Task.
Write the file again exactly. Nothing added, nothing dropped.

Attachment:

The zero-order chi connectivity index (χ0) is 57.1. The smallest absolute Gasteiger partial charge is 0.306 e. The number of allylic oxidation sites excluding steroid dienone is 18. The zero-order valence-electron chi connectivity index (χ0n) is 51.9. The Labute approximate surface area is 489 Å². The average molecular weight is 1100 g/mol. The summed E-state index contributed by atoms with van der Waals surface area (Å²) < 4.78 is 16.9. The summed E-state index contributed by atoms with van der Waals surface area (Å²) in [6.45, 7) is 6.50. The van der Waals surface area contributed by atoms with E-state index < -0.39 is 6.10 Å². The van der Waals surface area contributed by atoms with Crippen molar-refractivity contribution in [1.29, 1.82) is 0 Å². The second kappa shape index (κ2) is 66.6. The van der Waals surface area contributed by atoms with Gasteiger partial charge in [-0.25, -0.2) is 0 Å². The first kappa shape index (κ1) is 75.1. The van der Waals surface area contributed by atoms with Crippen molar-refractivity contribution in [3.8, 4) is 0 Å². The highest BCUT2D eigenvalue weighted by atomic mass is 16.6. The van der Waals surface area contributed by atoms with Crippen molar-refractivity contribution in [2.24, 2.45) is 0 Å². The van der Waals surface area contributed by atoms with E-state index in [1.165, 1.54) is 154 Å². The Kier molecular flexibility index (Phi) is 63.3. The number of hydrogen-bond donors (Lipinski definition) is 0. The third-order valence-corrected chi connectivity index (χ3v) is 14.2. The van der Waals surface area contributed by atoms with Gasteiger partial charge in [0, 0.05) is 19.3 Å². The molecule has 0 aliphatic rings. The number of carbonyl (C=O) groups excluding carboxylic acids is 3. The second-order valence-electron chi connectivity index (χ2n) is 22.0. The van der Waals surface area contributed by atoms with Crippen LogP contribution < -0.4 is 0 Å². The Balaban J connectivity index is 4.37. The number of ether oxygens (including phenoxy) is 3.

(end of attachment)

The zero-order chi connectivity index (χ0) is 57.1. The smallest absolute Gasteiger partial charge is 0.306 e. The number of allylic oxidation sites excluding steroid dienone is 18. The zero-order valence-electron chi connectivity index (χ0n) is 51.9. The Labute approximate surface area is 489 Å². The average molecular weight is 1100 g/mol. The summed E-state index contributed by atoms with van der Waals surface area (Å²) < 4.78 is 16.9. The summed E-state index contributed by atoms with van der Waals surface area (Å²) in [6.45, 7) is 6.50. The van der Waals surface area contributed by atoms with E-state index < -0.39 is 6.10 Å². The van der Waals surface area contributed by atoms with Crippen molar-refractivity contribution in [1.29, 1.82) is 0 Å². The second kappa shape index (κ2) is 66.6. The van der Waals surface area contributed by atoms with Gasteiger partial charge in [-0.25, -0.2) is 0 Å². The first kappa shape index (κ1) is 75.1. The van der Waals surface area contributed by atoms with Crippen molar-refractivity contribution in [3.8, 4) is 0 Å². The highest BCUT2D eigenvalue weighted by atomic mass is 16.6. The van der Waals surface area contributed by atoms with Crippen molar-refractivity contribution in [2.24, 2.45) is 0 Å². The van der Waals surface area contributed by atoms with E-state index in [1.165, 1.54) is 154 Å². The Kier molecular flexibility index (Phi) is 63.3. The number of hydrogen-bond donors (Lipinski definition) is 0. The third-order valence-corrected chi connectivity index (χ3v) is 14.2. The van der Waals surface area contributed by atoms with Gasteiger partial charge in [0, 0.05) is 19.3 Å². The molecule has 0 aliphatic rings. The number of carbonyl (C=O) groups excluding carboxylic acids is 3. The second-order valence-electron chi connectivity index (χ2n) is 22.0. The van der Waals surface area contributed by atoms with Crippen LogP contribution < -0.4 is 0 Å². The Balaban J connectivity index is 4.37. The number of ether oxygens (including phenoxy) is 3.